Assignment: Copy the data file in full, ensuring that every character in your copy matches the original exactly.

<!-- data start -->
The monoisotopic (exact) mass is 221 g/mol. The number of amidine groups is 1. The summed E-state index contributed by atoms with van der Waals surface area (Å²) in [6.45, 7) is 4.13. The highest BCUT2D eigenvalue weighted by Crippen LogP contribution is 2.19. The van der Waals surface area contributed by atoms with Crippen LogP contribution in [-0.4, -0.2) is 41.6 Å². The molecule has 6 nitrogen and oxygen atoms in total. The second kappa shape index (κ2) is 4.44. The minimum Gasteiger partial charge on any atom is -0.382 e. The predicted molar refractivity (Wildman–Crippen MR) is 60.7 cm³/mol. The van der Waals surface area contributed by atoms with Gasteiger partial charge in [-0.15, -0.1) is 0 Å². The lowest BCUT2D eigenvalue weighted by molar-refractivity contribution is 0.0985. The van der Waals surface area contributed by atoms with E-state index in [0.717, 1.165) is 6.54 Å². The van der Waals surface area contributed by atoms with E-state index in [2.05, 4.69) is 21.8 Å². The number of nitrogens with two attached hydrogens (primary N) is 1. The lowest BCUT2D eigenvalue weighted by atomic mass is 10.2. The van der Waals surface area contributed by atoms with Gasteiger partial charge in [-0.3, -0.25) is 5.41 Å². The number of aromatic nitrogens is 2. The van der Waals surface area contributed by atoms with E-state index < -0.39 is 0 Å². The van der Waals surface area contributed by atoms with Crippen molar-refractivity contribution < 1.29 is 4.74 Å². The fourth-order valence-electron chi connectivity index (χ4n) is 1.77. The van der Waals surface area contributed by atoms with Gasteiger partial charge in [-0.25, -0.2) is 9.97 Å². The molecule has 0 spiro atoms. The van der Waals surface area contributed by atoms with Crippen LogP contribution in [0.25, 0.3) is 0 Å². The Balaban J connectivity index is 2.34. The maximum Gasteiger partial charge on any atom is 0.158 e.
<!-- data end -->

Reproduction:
The monoisotopic (exact) mass is 221 g/mol. The number of amidine groups is 1. The summed E-state index contributed by atoms with van der Waals surface area (Å²) in [6.45, 7) is 4.13. The highest BCUT2D eigenvalue weighted by Crippen LogP contribution is 2.19. The van der Waals surface area contributed by atoms with Crippen LogP contribution in [-0.4, -0.2) is 41.6 Å². The molecule has 6 nitrogen and oxygen atoms in total. The second kappa shape index (κ2) is 4.44. The minimum Gasteiger partial charge on any atom is -0.382 e. The predicted molar refractivity (Wildman–Crippen MR) is 60.7 cm³/mol. The van der Waals surface area contributed by atoms with Gasteiger partial charge in [-0.15, -0.1) is 0 Å². The lowest BCUT2D eigenvalue weighted by molar-refractivity contribution is 0.0985. The van der Waals surface area contributed by atoms with E-state index in [0.717, 1.165) is 6.54 Å². The van der Waals surface area contributed by atoms with E-state index in [2.05, 4.69) is 21.8 Å². The number of nitrogens with two attached hydrogens (primary N) is 1. The lowest BCUT2D eigenvalue weighted by atomic mass is 10.2. The van der Waals surface area contributed by atoms with Gasteiger partial charge in [-0.3, -0.25) is 5.41 Å². The number of aromatic nitrogens is 2. The van der Waals surface area contributed by atoms with E-state index < -0.39 is 0 Å². The van der Waals surface area contributed by atoms with Crippen molar-refractivity contribution < 1.29 is 4.74 Å². The fourth-order valence-electron chi connectivity index (χ4n) is 1.77. The van der Waals surface area contributed by atoms with Gasteiger partial charge in [-0.25, -0.2) is 9.97 Å². The molecule has 0 spiro atoms. The van der Waals surface area contributed by atoms with Crippen LogP contribution in [0.25, 0.3) is 0 Å². The Balaban J connectivity index is 2.34. The maximum Gasteiger partial charge on any atom is 0.158 e.